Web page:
Every Sunday, we bring together a collection of easy reading articles from analytical to how-to to photo-features in no particular order that did not make our regular daily coverage. Enjoy!
John Wood was the U.S. government’s first official photographer. He photographed the above wet plate collodion of 15th president James Buchanan’s inauguration in 1857. The exposure was four seconds* (NO, I do not have the metadata to prove it!!) and therefore the blurring of the people who were not standing still. He also photographed Lincoln’s First Inauguration.
Wood was the photographer for the Architect of the Capitol from 1856 to 1861. The capitol building was under construction at the time. Wooden boards cover the stone yard in the foreground to create a standing platform for the attending people.
The next president was Abraham Lincoln in 1861, and the inauguration photo above is technically better in quality. “A small camera was directly in front of Mr. Lincoln,” reported a newspaper, “another at a distance of a hundred yards (this seems to be the one that took the above photo), and a third of huge dimensions on the right … The three photographers present had plenty of time to take pictures, yet only the distant views have survived.” (Source: Ostendorf, p. 86-87) Some sources credit this photo to Scottish photographer Alexander Gardner (if you know the correct photographer or images from the other two angles, let us know in the comments below).
Remember that the entire process, from coating to developing, had to be done before the plate dried in wet collodion. The photographer had to use a portable darkroom and had to finish everything in 10-15 minutes.
Photographer Wood went on to photograph in the Civil War, where he photographed maps for Gen. George McClellan.
And if you wish to check out other photos of early presidential inaugurations, the Library of Congress has created a special page.
* The exposure time of 4 seconds is mentioned in the journal of Architect of the Capitol, Montgomery C. Meigs, who hired Wood as a “photographic draftsman.”
What was the main advantage of the collodion wet plate process over the daguerreotype?
The daguerreotype produced a one-of-a-kind positive image and could not be replicated. The collodion process (invented 1851) produced a glass negative so that multiple albumen prints could be made. In the collodion process, the photos were also not laterally inverted and correct left to right.
Which is the world’s largest collodion photo ever produced?
It is 5.5 × 7.5ft with more details here.
If we have whetted your appetite for collodion wet plate, click here for a few dozen articles.
Photos of Wild Animals Interacting with the Camera/Photographer – ThreadReaderApp
📸 Jim Lawrence pic.twitter.com/L0poVRcuo5
— Joaquim Campa (@JoaquimCampa) January 17, 2021
We have often covered photos of animals taking a curious interest in cameras and photographers. Sometimes they are looking through the viewfinder, or they are climbing on top of the tripod or even the photographer.
Joaquim Campa has compiled a hilarious Twitter thread of animals interacting and interrupting photographers as they go about shooting wildlife. Foxes, deer, meerkats, leopard cubs, seals, eagles, bears, wolves, squirrels, penguins, monkeys, beavers, kangaroos, lions, and owls all come close enough to take a second look at what the photographer is doing on their territory.
Enjoy 40 photos showing animals going crazy at the sight of a camera.
Surf Photographer Injured in a Giant Wave Accident in Hawaii – Hawaii News Now
It was only last Friday, 22 when we reported Red Bull Showcases Women Photographers Capturing Hawaii’s Big Wave Season.
The Hawaiian big wave season has been in full swing since November and continues typically through February.
Ryan Moss, a California surf photographer, was getting shots of professional surfers risking their lives when he ended up nearly dying when he broke his back in a monster wave accident at the Himalayas on Oahu’s North Shore.
Moss suffered from compressed vertebrae in his lower back and went through hours of surgery. He is finally on the road to recovery with help from family, friends, even strangers.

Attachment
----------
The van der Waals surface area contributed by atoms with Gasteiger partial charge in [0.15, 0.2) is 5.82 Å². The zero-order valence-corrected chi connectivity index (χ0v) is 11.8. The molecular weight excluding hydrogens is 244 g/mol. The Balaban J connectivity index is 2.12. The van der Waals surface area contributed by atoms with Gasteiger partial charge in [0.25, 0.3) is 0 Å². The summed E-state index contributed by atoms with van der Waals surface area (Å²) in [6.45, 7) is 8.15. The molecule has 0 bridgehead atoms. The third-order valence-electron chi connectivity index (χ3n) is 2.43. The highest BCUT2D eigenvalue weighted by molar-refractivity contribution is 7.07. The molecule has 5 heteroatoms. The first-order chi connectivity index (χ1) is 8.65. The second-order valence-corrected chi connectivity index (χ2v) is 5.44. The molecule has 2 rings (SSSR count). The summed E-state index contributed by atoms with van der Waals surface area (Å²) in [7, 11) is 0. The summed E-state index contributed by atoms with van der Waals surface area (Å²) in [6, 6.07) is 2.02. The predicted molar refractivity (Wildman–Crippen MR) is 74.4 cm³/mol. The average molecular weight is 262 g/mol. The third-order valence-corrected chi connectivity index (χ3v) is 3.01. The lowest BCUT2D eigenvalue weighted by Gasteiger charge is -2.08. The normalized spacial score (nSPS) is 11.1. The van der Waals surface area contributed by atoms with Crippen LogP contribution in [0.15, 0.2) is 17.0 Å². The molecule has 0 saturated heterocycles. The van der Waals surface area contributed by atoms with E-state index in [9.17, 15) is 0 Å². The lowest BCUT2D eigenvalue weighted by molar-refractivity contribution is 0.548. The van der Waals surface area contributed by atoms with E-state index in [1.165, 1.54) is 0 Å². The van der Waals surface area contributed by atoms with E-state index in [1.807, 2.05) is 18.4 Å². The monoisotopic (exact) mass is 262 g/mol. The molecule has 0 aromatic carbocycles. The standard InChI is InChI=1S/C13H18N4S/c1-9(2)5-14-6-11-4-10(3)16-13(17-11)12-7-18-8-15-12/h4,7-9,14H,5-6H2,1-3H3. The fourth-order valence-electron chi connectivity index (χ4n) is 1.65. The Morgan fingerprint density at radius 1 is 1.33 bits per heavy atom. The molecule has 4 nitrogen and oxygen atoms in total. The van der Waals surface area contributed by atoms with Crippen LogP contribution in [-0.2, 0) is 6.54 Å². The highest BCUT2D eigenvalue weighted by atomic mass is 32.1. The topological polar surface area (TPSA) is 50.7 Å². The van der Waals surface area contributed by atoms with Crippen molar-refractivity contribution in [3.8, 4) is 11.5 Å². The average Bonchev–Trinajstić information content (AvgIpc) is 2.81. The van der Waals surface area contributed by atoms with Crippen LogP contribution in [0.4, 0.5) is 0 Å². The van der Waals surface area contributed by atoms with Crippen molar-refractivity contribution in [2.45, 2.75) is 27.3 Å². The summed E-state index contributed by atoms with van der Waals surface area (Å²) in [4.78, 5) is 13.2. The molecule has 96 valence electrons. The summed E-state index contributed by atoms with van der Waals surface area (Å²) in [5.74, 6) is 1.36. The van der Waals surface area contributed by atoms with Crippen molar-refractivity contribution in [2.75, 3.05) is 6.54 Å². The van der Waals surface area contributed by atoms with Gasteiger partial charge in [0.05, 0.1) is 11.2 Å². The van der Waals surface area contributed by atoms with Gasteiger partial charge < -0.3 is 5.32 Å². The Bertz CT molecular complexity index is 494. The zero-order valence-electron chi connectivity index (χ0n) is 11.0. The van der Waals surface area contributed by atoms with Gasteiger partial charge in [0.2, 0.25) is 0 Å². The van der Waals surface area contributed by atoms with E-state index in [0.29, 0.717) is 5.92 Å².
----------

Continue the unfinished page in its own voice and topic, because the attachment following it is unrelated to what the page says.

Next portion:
Whether you are a photographer capturing headshots or a client looking for headshots, check out these tips from five experts for that great headshot. And while this post is geared towards actors, it certainly applies to others as well.
- The most engaging images will be the ones where people are relaxed and unapologetically themselves.
- The client should be curious to explore the different facets of their personality, and the photographer should be interested in unearthing them.
- A photo that captures your essence is what will set you apart.
- If you want to use a photo where you’re not even looking at the lens, and you can justify your reason, go for it.
- The goal is to make the headshot clients feel confident, at ease, and one hundred percent like themselves.
- Don’t begin by telling the photographer or yourself, “I hate having my headshots taken,” and that’s no fun for anyone!
- Just like a “perfect” performance, the “perfect” headshot doesn’t exist.
Where to Find Photography Classes Online – Mashable
YouTube is free education, but finding the right video is always a challenge and is often a hit or miss. The above post mentions a few from the ones who have hundreds of thousands of views to over five million views, which could be a good starting point.
Harvard University, yes, that Harvard University, has free classes as well.
Master photographers Anne Liebovitz and Jimmy Chin are available on Masterclass for $15/month. Plus, there are offerings from manufacturers with Nikon School and Canon Connected. Nikon School was earlier available for FREE for the holidays till December 31, 2020. But when I checked today, they are still available for free. So, hurry up!
Snowy Owl Takeoff Captured With A Fast Camera And A Big Lens – Alpha Universe
Van Lam, a wildlife and landscape photographer, based in Massachusetts, arrived at the beach at 5 in the morning. After a few hours of walking there was sunrise, and he saw a small white dot from a distance.
He slowly got closer, set up his tripod, and lay flat on his stomach. After some time, the owl took off unexpectedly. Lam grabbed the back button focus and fired off some shots. Although he was in wide focus mode, the Animal Eye AF Tracking helped get the Snowy tack sharp. The lens was fully open, but the teleconverter brought it down one stop to f/5.6
“The driftwood next to the Snowy Owl helps balance the scene out,” Van Lam tells PetaPixel. “I also like the misty and cloudy conditions, which help provide a very clean background. My most favorite part is the take-off. I love the sand below its feet because it gives it a sense of action freeze at the moment.”
Lam, who works full time as an IT specialist, keeps post-processing to a minimum to keep it natural-looking. You can check the link above to find out what he did in Lightroom and Topaz Denoise.